On Wednesday, Republican state legislators voted to advance House Bill 605, which would further delay the 2022 primary elections — pushing the date back an additional three weeks to June 7.
The elections were originally scheduled for March 8 but were postponed to May 17 because of gerrymandering lawsuits.
Votes in both the House and the Senate were along party lines — all Democrats who were present voted to keep the current schedule, and nearly all of the Republicans voted to further postpone the primary.
Senate Majority Leader Kathy Harrington, R-Gaston, was not present and did not vote.
In a Jan. 17 press release announcing the bill, Senate Deputy President Pro Tempore Ralph Hise, R-Rutherford, said Senate Republicans wanted to further delay the primaries because legislators would not have adequate time to redraw districts following the state Supreme Court hearing next month.
The N.C. State Board of Elections said the new districts need to be finalized by the week of Feb. 14 in order for the primaries to take place on May 17 as planned. Hise said this is a short timeframe that would cause unnecessary confusion.
“State law requires the legislature to have at least 14 days to draw new districts if existing ones are struck down by a court,” Hise said in the press release. “But the redistricting case schedule adopted by the state Supreme Court provides as little as 12 days for the court to decide on a lengthy and complex redistricting case."
House Speaker Tim Moore, R-Cleveland, also wrote a press release in support of the bill after it passed through the House Wednesday.
“While redistricting cases play out in court, it is imperative that North Carolina voters maintain confidence in our elections process,” Moore said. “House Bill 605 would eliminate the potential chaos of rushing a court decision and the process of redrawing maps if required by the court.”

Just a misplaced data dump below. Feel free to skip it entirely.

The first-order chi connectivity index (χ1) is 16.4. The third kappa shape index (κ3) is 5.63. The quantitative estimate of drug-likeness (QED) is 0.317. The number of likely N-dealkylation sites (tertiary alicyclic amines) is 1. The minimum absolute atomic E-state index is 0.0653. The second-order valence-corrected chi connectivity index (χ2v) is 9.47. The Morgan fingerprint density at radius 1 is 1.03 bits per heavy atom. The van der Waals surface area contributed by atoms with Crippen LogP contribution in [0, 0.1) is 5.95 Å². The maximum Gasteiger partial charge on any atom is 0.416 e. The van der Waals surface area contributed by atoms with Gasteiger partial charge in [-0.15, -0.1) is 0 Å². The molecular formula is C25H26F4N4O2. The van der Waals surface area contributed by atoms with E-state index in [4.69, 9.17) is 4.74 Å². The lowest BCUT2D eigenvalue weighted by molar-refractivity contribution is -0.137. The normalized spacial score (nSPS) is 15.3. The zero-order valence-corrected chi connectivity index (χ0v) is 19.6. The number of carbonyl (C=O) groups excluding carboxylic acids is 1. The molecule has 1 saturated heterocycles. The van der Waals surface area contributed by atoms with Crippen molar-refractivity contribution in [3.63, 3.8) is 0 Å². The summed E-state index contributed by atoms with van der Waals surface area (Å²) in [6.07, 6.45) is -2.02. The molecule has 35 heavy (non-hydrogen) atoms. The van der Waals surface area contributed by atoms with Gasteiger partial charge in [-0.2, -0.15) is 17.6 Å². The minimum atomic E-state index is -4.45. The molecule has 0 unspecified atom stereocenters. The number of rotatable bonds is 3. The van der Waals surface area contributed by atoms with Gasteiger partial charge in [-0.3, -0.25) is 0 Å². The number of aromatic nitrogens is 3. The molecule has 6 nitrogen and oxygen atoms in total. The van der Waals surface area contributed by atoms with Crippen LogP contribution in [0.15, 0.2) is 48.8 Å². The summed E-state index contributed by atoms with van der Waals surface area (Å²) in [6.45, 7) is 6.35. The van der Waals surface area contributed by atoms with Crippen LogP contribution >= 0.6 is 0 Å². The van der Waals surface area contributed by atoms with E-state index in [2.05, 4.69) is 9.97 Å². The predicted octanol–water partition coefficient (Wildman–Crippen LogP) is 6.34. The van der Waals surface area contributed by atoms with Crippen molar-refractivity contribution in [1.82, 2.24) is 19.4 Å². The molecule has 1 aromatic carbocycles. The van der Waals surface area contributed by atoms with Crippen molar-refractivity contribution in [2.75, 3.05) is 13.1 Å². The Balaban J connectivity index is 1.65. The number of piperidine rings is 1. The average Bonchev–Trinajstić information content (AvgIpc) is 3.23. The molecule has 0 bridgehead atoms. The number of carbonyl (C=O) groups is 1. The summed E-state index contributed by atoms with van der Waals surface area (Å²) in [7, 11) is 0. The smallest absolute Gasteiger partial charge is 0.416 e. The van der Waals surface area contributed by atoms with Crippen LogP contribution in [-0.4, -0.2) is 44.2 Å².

But Sen. Wiley Nickel, D-Wake, said legislators could start the process now and have time to draw fair maps.
"If the Republicans want to actually do fair maps, they would have done it a long time ago," he said. "But we have plenty of time right now to draw fair maps starting today."
Nickel also said a June 7 primary date would make it difficult to attract participation from college students in the Triangle, as UNC, Duke and N.C. State typically hold their commencements before this date.
“You basically are pushing back the election, so that the only way for most students and faculty members who leave after graduation to vote is going to be by mail," he said. "So you won't have early voting, you won't have in-person voting. I think you know what Chapel Hill looks like in June compared to May.”
Megan Wagner, president of the UNC Young Democrats, said the organization supported the N.C. Supreme Court's decision to move the date back from March 8 to May 17 because of challenges to the district maps.
But Wagner said those decisions should be made by courts, not by legislators. She also said she is worried about how H.B. 605 could impact voter turnout among students.
“A lot of the narrative that’s going around is that young voters are apathetic to politics, and that's not the truth,” she said. “It's just that they don't have established patterns, and things like this that make it more difficult for them to vote are not going to help change the turnout. The students want to turn out.”
CORRECTION: An earlier version of this article incorrectly stated who was present and voted for House Bill 605. Senate Majority Leader Kathy Harrington, R-Gaston, was not present and did not vote. In addition, the article misrepresented a quote from Sen. Wiley Nickel, D-Wake. The article has been updated to reflect accurate information. The Daily Tar Heel apologizes for this error.
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